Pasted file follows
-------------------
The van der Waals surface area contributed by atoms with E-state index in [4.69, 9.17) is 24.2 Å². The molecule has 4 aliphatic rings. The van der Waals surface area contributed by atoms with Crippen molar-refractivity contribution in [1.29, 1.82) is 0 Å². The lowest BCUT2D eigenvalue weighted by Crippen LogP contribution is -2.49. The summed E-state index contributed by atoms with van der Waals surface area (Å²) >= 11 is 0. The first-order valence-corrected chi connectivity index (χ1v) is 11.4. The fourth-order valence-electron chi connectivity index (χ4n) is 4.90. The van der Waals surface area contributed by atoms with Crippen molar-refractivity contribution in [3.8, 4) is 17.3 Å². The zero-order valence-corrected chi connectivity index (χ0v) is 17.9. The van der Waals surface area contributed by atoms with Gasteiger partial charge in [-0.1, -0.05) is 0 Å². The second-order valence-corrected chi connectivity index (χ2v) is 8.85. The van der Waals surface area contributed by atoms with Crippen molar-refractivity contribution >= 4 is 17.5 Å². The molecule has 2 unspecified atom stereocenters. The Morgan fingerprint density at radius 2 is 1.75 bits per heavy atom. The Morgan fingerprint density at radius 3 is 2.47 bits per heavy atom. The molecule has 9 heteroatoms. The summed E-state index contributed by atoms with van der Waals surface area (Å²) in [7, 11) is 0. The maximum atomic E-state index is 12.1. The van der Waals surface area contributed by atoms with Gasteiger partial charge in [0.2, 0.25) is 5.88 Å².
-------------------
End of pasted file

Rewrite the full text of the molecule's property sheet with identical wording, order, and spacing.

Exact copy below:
The van der Waals surface area contributed by atoms with E-state index in [4.69, 9.17) is 24.2 Å². The molecule has 4 aliphatic rings. The van der Waals surface area contributed by atoms with Crippen molar-refractivity contribution in [1.29, 1.82) is 0 Å². The lowest BCUT2D eigenvalue weighted by Crippen LogP contribution is -2.49. The summed E-state index contributed by atoms with van der Waals surface area (Å²) >= 11 is 0. The first-order valence-corrected chi connectivity index (χ1v) is 11.4. The fourth-order valence-electron chi connectivity index (χ4n) is 4.90. The van der Waals surface area contributed by atoms with Crippen molar-refractivity contribution in [3.8, 4) is 17.3 Å². The zero-order valence-corrected chi connectivity index (χ0v) is 17.9. The van der Waals surface area contributed by atoms with Gasteiger partial charge in [-0.1, -0.05) is 0 Å². The second-order valence-corrected chi connectivity index (χ2v) is 8.85. The van der Waals surface area contributed by atoms with Crippen molar-refractivity contribution >= 4 is 17.5 Å². The molecule has 2 unspecified atom stereocenters. The Morgan fingerprint density at radius 2 is 1.75 bits per heavy atom. The Morgan fingerprint density at radius 3 is 2.47 bits per heavy atom. The molecule has 9 heteroatoms. The summed E-state index contributed by atoms with van der Waals surface area (Å²) in [7, 11) is 0. The maximum atomic E-state index is 12.1. The van der Waals surface area contributed by atoms with Gasteiger partial charge in [0.2, 0.25) is 5.88 Å².